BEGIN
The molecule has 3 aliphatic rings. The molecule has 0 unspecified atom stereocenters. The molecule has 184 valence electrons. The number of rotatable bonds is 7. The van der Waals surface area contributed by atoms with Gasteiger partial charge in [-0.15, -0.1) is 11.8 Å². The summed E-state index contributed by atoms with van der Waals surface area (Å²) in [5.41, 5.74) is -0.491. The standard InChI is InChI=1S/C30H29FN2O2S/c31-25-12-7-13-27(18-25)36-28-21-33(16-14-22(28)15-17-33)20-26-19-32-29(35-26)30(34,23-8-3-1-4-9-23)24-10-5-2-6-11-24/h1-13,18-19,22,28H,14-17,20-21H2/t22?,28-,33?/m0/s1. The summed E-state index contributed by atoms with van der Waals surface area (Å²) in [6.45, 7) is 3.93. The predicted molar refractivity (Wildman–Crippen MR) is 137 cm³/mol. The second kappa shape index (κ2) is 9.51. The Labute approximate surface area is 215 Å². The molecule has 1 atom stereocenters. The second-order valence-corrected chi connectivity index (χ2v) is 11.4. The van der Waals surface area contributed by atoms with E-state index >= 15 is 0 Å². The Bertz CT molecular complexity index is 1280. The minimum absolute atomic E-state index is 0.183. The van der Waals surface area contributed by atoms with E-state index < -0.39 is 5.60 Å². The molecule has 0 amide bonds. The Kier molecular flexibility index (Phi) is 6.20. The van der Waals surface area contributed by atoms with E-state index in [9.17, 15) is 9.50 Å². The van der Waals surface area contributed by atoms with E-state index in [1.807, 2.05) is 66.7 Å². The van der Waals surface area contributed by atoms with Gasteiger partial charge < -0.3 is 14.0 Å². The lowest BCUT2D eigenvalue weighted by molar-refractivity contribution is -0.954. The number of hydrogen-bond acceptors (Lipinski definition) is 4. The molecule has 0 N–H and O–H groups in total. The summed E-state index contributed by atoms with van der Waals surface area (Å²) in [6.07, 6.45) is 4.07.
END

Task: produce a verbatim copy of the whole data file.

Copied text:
The molecule has 3 aliphatic rings. The molecule has 0 unspecified atom stereocenters. The molecule has 184 valence electrons. The number of rotatable bonds is 7. The van der Waals surface area contributed by atoms with Gasteiger partial charge in [-0.15, -0.1) is 11.8 Å². The summed E-state index contributed by atoms with van der Waals surface area (Å²) in [5.41, 5.74) is -0.491. The standard InChI is InChI=1S/C30H29FN2O2S/c31-25-12-7-13-27(18-25)36-28-21-33(16-14-22(28)15-17-33)20-26-19-32-29(35-26)30(34,23-8-3-1-4-9-23)24-10-5-2-6-11-24/h1-13,18-19,22,28H,14-17,20-21H2/t22?,28-,33?/m0/s1. The summed E-state index contributed by atoms with van der Waals surface area (Å²) in [6.45, 7) is 3.93. The predicted molar refractivity (Wildman–Crippen MR) is 137 cm³/mol. The second kappa shape index (κ2) is 9.51. The Labute approximate surface area is 215 Å². The molecule has 1 atom stereocenters. The second-order valence-corrected chi connectivity index (χ2v) is 11.4. The van der Waals surface area contributed by atoms with E-state index >= 15 is 0 Å². The Bertz CT molecular complexity index is 1280. The minimum absolute atomic E-state index is 0.183. The van der Waals surface area contributed by atoms with E-state index < -0.39 is 5.60 Å². The molecule has 0 amide bonds. The Kier molecular flexibility index (Phi) is 6.20. The van der Waals surface area contributed by atoms with E-state index in [9.17, 15) is 9.50 Å². The van der Waals surface area contributed by atoms with E-state index in [1.807, 2.05) is 66.7 Å². The van der Waals surface area contributed by atoms with Gasteiger partial charge < -0.3 is 14.0 Å². The lowest BCUT2D eigenvalue weighted by molar-refractivity contribution is -0.954. The number of hydrogen-bond acceptors (Lipinski definition) is 4. The molecule has 0 N–H and O–H groups in total. The summed E-state index contributed by atoms with van der Waals surface area (Å²) in [6.07, 6.45) is 4.07.